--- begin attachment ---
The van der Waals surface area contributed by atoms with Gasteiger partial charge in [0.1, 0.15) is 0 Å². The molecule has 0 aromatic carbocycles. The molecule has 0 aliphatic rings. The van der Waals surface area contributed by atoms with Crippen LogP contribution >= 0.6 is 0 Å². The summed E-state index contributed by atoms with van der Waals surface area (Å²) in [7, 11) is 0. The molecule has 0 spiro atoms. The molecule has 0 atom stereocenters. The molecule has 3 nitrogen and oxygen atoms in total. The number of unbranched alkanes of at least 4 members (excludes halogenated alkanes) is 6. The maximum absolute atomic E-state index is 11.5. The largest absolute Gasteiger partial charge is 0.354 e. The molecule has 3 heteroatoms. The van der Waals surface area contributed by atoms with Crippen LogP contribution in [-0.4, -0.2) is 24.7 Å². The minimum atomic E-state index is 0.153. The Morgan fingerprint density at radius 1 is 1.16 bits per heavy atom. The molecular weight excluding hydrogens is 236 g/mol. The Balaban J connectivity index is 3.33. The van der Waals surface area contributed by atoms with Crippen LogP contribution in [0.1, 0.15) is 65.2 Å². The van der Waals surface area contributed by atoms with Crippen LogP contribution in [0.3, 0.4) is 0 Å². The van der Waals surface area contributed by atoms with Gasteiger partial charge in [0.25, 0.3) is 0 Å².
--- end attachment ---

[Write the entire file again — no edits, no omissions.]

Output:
The van der Waals surface area contributed by atoms with Gasteiger partial charge in [0.1, 0.15) is 0 Å². The molecule has 0 aromatic carbocycles. The molecule has 0 aliphatic rings. The van der Waals surface area contributed by atoms with Crippen LogP contribution >= 0.6 is 0 Å². The summed E-state index contributed by atoms with van der Waals surface area (Å²) in [7, 11) is 0. The molecule has 0 spiro atoms. The molecule has 0 atom stereocenters. The molecule has 3 nitrogen and oxygen atoms in total. The number of unbranched alkanes of at least 4 members (excludes halogenated alkanes) is 6. The maximum absolute atomic E-state index is 11.5. The largest absolute Gasteiger partial charge is 0.354 e. The molecule has 3 heteroatoms. The van der Waals surface area contributed by atoms with Crippen LogP contribution in [-0.4, -0.2) is 24.7 Å². The minimum atomic E-state index is 0.153. The Morgan fingerprint density at radius 1 is 1.16 bits per heavy atom. The molecular weight excluding hydrogens is 236 g/mol. The Balaban J connectivity index is 3.33. The van der Waals surface area contributed by atoms with Crippen LogP contribution in [0.1, 0.15) is 65.2 Å². The van der Waals surface area contributed by atoms with Crippen LogP contribution in [0.3, 0.4) is 0 Å². The van der Waals surface area contributed by atoms with Gasteiger partial charge in [0.25, 0.3) is 0 Å².